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Gravity Probe B

Testing Einstein's Universe

Special & General Relativity Questions and Answers

Why is the gravitational field of the universe another name for space-time?

The development of any mathematical theory of natural phenomena such as gravity requires that the mathematical symbols defining the theory must be related to qualities of the phenomena such as the symbol T representing temperature, V representing velocity or M representing mass. In general relativity, a similar association had to be made by Einstein. We have seen how Einstein defined the gravitational field to be identical to the so-called metric tensor,

 g mu,nu 

used by Riemann to describe the geometry of a space. This means that where Newtonian gravity dealt with one quantity to measure the gravitational field, Einstein's theory in the guise of "g-mu-nu" required a total of 10 unique quantities to more completely define how the gravitational field behaved. The force of gravity defined as changes in the gravitational field from place to place in Newtonian mechanics, was replaced by changes in the geometry of space from place to place in spacetime measured by the degree of curvature symbolized by "C-mu-nu" at each point. Einstein's minimalist adoption of "g-mu-nu" as the embodiment of the gravitational field was significant and has far-reaching ramifications. Before Einstein, the metric tensor "g-mu-nu" was a purely geometric quantity that expresses how to determine the distances between points in space. Geometers from the time of Gauss knew nothing about forces, mass and momentum, they did however use the metric tensor to uncover new and bizarre spaces resembling nothing that humans have ever experienced.

Einstein's appropriation of the metric tensor so that it also represented the gravitational field led to an inevitable, logical conclusion: If you took away the gravitational field, this meant that "g-mu-nu" would be everywhere and for all time equal to zero, but so too would the metric for spacetime. Spacetime would lose its metric, the distance between points in the manifold would vanish, and the manifold itself would disappear into nothingness. In Relativity: The Special and General Theory page 155, Einstein expressed this quality of spacetime as follows,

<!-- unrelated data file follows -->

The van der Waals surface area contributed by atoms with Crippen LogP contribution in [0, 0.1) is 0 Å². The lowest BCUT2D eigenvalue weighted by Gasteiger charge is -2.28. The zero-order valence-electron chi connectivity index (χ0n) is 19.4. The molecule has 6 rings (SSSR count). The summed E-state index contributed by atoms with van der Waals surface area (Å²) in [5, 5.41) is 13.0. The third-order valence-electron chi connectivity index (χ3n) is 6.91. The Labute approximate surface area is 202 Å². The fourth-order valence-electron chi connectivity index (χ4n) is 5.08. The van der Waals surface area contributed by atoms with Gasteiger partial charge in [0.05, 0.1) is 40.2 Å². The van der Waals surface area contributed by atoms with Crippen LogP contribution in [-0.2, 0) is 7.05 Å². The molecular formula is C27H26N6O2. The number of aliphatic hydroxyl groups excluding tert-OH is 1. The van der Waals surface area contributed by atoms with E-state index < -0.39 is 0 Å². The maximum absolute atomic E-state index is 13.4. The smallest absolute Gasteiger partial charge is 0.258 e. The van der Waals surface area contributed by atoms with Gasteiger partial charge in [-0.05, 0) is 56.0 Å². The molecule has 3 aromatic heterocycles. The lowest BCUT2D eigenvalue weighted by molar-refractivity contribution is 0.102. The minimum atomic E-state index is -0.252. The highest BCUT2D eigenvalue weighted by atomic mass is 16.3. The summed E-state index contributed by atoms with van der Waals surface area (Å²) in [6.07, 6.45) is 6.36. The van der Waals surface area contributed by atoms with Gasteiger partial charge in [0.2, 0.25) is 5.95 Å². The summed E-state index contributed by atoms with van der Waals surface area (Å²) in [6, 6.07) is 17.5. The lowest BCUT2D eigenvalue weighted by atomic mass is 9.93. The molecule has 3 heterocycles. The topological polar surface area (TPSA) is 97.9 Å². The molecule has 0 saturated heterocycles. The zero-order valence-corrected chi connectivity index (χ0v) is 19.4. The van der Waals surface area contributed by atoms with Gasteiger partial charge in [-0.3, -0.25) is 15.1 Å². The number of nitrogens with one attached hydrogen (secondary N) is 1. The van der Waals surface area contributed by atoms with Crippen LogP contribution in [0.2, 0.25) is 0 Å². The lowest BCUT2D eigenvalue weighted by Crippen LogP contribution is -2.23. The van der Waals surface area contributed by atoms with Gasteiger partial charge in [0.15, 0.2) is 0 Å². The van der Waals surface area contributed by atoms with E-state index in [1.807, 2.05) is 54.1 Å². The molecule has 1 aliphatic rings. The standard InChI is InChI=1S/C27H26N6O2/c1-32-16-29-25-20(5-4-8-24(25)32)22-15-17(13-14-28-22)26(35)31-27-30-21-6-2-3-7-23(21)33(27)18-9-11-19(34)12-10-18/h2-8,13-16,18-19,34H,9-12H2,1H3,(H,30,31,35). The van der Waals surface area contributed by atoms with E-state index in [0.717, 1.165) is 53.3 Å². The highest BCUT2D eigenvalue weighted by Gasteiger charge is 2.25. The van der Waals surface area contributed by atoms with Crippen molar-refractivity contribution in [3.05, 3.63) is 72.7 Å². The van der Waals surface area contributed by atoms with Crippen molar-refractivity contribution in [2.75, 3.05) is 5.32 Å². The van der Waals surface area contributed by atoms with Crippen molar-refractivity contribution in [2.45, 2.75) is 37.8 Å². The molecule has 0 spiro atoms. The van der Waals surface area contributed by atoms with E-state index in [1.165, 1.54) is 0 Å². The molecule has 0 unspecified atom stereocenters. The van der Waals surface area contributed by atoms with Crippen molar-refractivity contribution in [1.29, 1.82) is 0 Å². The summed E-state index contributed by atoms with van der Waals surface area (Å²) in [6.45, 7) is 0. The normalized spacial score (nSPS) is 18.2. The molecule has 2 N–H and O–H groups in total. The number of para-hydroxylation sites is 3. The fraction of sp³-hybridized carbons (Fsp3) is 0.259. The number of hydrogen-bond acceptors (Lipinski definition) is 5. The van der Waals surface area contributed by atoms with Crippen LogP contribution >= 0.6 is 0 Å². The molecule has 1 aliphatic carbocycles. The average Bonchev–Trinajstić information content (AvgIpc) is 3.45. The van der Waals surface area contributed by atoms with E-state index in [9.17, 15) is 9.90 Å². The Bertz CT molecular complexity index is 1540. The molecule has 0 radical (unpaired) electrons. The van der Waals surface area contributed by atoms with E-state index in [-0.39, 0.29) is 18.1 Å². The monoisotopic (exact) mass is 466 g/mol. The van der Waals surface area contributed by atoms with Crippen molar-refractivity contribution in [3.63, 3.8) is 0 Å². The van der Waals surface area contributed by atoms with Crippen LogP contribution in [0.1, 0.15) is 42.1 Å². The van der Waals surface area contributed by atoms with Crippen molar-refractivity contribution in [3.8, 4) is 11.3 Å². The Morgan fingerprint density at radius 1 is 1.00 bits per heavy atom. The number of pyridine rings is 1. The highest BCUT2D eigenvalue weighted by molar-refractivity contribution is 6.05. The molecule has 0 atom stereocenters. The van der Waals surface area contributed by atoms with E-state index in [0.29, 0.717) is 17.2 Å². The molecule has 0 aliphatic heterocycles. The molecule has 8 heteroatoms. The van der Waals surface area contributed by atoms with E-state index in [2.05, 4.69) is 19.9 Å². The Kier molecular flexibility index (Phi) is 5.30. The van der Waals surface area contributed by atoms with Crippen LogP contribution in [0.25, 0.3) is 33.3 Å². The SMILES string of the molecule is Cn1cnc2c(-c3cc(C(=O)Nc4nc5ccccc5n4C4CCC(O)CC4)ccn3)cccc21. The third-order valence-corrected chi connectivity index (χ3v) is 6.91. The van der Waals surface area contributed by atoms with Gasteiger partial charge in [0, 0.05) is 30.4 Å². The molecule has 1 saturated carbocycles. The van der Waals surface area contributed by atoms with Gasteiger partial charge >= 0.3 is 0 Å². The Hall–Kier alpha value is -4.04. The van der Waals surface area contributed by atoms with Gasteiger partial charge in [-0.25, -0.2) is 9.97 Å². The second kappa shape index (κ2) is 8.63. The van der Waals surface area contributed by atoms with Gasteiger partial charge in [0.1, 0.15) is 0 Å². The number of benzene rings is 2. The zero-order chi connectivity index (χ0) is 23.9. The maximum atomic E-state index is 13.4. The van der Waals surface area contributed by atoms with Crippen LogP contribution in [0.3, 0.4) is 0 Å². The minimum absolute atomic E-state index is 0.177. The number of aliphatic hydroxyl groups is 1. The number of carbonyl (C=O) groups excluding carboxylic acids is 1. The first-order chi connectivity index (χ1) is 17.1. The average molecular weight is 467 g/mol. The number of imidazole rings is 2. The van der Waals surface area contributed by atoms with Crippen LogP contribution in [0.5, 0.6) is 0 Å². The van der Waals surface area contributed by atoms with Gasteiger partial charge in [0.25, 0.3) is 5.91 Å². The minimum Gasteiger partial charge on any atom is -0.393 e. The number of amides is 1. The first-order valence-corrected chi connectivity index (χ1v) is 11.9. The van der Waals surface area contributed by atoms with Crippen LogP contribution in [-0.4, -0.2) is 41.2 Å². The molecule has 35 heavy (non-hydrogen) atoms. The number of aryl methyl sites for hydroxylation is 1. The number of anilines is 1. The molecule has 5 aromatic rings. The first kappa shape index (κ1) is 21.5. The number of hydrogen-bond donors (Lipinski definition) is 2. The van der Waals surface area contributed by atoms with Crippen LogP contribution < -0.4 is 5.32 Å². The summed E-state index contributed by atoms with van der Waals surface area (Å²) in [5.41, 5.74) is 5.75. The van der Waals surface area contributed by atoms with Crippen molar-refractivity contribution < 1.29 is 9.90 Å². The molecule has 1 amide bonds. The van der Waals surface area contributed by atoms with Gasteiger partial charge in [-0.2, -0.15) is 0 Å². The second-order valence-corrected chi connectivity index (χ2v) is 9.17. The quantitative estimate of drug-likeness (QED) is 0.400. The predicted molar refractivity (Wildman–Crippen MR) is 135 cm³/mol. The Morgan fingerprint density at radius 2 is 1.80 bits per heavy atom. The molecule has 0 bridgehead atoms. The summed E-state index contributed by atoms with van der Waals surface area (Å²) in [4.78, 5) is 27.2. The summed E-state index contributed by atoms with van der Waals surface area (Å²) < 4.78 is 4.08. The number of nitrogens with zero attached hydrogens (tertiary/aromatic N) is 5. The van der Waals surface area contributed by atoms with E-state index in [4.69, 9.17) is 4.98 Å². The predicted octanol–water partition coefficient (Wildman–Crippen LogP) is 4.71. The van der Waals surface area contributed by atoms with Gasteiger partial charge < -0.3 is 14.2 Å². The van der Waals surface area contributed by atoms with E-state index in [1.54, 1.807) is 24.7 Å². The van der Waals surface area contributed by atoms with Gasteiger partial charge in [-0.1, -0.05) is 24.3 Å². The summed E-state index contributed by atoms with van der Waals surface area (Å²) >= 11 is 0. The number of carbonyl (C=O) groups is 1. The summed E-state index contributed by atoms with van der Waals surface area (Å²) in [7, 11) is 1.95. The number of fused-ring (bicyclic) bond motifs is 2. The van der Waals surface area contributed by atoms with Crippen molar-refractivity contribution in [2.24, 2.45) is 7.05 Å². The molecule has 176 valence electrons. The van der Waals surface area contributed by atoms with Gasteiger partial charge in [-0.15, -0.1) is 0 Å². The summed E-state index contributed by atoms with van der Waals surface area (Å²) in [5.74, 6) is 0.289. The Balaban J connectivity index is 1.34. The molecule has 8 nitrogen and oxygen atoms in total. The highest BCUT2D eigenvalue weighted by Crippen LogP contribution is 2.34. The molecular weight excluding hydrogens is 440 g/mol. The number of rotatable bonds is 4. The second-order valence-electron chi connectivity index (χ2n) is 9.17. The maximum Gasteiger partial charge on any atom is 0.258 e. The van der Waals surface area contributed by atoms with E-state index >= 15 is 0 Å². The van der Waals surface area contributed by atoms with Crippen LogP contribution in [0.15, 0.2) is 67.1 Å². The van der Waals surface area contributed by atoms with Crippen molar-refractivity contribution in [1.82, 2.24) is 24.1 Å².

"Spacetime does not claim existence on its own but only as a structural quality of the [gravitational] field"

This is such a profound assumption that I have intentionally enlarged the font to emphasize its significance. It will turn out to be the cornerstone to a radically new understanding of the nature of space and the vacuum. But in its radical departure from older ideas about gravity, Einstein's view point sounds a lot like the old philosophical discussion of the Void which emphasized that without bodies, 'place' and therefore vacuum could not exist. If we consider that all bodies produce gravitational fields, we see that Einstein's general relativity arrives at nearly the same Aristotelian conclusion.

The intuitive idea that something must serve as the foundation for space and spacetime for that matter is powerfully seductive, and one to which virtually all physicists when caught off-guard, swear allegiance. They do so for the simple reason that to do otherwise leaves their mental constructs of the world literally hanging in mid-air. When we write our equations that depend on time and space locations, we consider this coordinate gridwork to exist in some more fundamental way than the particles, fields and energy they are meant to locate in space and time. We think of these coordinates much the way Newton must have in his world of absolute space and time, describing some immutable, rigid lattice work that is entirely aloof from the less than perfect matter and energy that moves through the gridwork subject to nature's physical laws. But Einstein firmly believed that this comfortable, intuitive view was wrong. If the metric "g-mu-nu" is identical to the gravitational field, which is what experimental evidence has since shown, then the coordinates of the physical spacetime manifold we erect to define place and time must also in some sense be constructs of the gravitational field. Let's look at these issues one at a time and see how modern-day mathematicians and physicists are trying to resolve them. First, let's examine Einstein's assertion that spacetime is a fundamental field in nature, and then let's have a closer look at the issue of how to physically interpret the points in the spacetime manifold.

Beginning with a landmark paper by Gunnar Nordstrom of Helsingfors in 1913, there have been many attempts to create what are called 'bi-metric' or 'prior-geometry' theories for gravity and spacetime. The object is to re-assert the existence of an underlying metric to the world which like a cake, supports the frosting which we see as the gravitational field, "g-mu-nu". We might then have the option of 'turning off' a gravitational field without Reality flashing out of existence at the same time. But gravity does not behave like light which can be turned on and off at will with a switch. Every erg of energy and scrap of matter produces a gravitational field. So, to turn off a gravitational field you must nullify all forms of matter and energy in the universe. This is hardly a sensible experiment to perform and would certainly not preserve the shape of Reality as we have come to know it. These approaches always run into other problems as well.